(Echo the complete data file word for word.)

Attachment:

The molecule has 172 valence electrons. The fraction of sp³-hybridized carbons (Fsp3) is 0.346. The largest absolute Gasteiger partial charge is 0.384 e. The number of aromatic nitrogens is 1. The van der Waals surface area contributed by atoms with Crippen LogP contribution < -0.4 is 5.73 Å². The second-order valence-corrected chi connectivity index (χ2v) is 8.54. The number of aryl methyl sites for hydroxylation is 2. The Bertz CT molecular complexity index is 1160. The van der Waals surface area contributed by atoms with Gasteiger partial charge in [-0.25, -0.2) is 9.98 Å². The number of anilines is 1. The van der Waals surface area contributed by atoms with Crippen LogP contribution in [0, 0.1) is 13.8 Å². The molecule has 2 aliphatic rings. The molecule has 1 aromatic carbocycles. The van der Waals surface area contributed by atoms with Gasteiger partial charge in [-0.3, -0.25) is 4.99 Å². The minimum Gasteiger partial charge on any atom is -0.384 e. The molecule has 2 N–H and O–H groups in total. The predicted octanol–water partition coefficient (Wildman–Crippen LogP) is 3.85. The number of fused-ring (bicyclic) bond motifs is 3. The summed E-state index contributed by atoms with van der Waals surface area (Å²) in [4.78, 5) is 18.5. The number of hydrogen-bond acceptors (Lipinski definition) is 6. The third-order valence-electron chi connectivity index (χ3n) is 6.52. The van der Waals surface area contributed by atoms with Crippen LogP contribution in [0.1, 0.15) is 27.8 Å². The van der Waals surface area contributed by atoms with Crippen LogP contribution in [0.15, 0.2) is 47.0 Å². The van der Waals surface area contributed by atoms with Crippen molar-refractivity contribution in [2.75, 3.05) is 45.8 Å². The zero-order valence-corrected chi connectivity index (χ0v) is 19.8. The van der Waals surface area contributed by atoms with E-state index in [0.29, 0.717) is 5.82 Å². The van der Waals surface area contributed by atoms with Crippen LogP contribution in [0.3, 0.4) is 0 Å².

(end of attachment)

The molecule has 172 valence electrons. The fraction of sp³-hybridized carbons (Fsp3) is 0.346. The largest absolute Gasteiger partial charge is 0.384 e. The number of aromatic nitrogens is 1. The van der Waals surface area contributed by atoms with Crippen LogP contribution < -0.4 is 5.73 Å². The second-order valence-corrected chi connectivity index (χ2v) is 8.54. The number of aryl methyl sites for hydroxylation is 2. The Bertz CT molecular complexity index is 1160. The van der Waals surface area contributed by atoms with Gasteiger partial charge in [-0.25, -0.2) is 9.98 Å². The number of anilines is 1. The van der Waals surface area contributed by atoms with Crippen LogP contribution in [0, 0.1) is 13.8 Å². The molecule has 2 aliphatic rings. The molecule has 1 aromatic carbocycles. The van der Waals surface area contributed by atoms with Gasteiger partial charge in [-0.3, -0.25) is 4.99 Å². The minimum Gasteiger partial charge on any atom is -0.384 e. The molecule has 2 N–H and O–H groups in total. The predicted octanol–water partition coefficient (Wildman–Crippen LogP) is 3.85. The number of fused-ring (bicyclic) bond motifs is 3. The summed E-state index contributed by atoms with van der Waals surface area (Å²) in [4.78, 5) is 18.5. The number of hydrogen-bond acceptors (Lipinski definition) is 6. The third-order valence-electron chi connectivity index (χ3n) is 6.52. The van der Waals surface area contributed by atoms with Crippen LogP contribution in [0.1, 0.15) is 27.8 Å². The van der Waals surface area contributed by atoms with Crippen LogP contribution in [0.15, 0.2) is 47.0 Å². The van der Waals surface area contributed by atoms with Crippen molar-refractivity contribution in [2.75, 3.05) is 45.8 Å². The zero-order valence-corrected chi connectivity index (χ0v) is 19.8. The van der Waals surface area contributed by atoms with E-state index in [0.29, 0.717) is 5.82 Å². The van der Waals surface area contributed by atoms with Crippen LogP contribution in [0.3, 0.4) is 0 Å².